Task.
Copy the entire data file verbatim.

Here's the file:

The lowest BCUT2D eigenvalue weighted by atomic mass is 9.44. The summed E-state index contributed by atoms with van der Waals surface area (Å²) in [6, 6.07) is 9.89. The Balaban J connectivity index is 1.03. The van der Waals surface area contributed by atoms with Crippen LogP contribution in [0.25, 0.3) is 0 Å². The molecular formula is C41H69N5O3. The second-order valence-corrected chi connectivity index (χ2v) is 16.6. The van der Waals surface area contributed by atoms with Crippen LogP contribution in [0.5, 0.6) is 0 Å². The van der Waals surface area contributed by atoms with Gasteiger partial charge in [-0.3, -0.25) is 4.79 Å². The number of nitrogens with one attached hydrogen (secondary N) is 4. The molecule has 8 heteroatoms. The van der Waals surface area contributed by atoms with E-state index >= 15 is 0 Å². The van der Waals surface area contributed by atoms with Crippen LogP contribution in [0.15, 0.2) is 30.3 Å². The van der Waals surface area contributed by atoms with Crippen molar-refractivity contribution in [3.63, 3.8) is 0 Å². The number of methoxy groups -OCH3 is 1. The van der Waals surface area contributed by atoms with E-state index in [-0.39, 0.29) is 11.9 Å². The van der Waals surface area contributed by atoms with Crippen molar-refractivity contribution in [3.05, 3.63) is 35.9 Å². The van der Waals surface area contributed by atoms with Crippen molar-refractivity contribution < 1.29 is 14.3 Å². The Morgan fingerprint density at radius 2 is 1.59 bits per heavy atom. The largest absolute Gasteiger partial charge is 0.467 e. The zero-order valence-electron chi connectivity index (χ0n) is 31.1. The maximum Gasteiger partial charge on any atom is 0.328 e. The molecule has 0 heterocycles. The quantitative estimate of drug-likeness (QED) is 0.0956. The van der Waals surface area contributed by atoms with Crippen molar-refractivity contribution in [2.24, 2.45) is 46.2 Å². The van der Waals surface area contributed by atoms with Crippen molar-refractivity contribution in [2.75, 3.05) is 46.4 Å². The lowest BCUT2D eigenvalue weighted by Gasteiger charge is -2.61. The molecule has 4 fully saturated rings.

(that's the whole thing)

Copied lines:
The lowest BCUT2D eigenvalue weighted by atomic mass is 9.44. The summed E-state index contributed by atoms with van der Waals surface area (Å²) in [6, 6.07) is 9.89. The Balaban J connectivity index is 1.03. The van der Waals surface area contributed by atoms with Crippen LogP contribution in [0.25, 0.3) is 0 Å². The molecular formula is C41H69N5O3. The second-order valence-corrected chi connectivity index (χ2v) is 16.6. The van der Waals surface area contributed by atoms with Crippen LogP contribution in [0.5, 0.6) is 0 Å². The van der Waals surface area contributed by atoms with Gasteiger partial charge in [-0.3, -0.25) is 4.79 Å². The number of nitrogens with one attached hydrogen (secondary N) is 4. The molecule has 8 heteroatoms. The van der Waals surface area contributed by atoms with E-state index >= 15 is 0 Å². The van der Waals surface area contributed by atoms with Crippen LogP contribution in [0.15, 0.2) is 30.3 Å². The van der Waals surface area contributed by atoms with Crippen molar-refractivity contribution in [3.63, 3.8) is 0 Å². The number of methoxy groups -OCH3 is 1. The van der Waals surface area contributed by atoms with E-state index in [-0.39, 0.29) is 11.9 Å². The van der Waals surface area contributed by atoms with Crippen molar-refractivity contribution in [3.05, 3.63) is 35.9 Å². The van der Waals surface area contributed by atoms with Crippen molar-refractivity contribution < 1.29 is 14.3 Å². The Morgan fingerprint density at radius 2 is 1.59 bits per heavy atom. The largest absolute Gasteiger partial charge is 0.467 e. The zero-order valence-electron chi connectivity index (χ0n) is 31.1. The maximum Gasteiger partial charge on any atom is 0.328 e. The molecule has 0 heterocycles. The quantitative estimate of drug-likeness (QED) is 0.0956. The van der Waals surface area contributed by atoms with Crippen molar-refractivity contribution in [2.24, 2.45) is 46.2 Å². The van der Waals surface area contributed by atoms with Crippen molar-refractivity contribution in [2.75, 3.05) is 46.4 Å². The lowest BCUT2D eigenvalue weighted by Gasteiger charge is -2.61. The molecule has 4 fully saturated rings.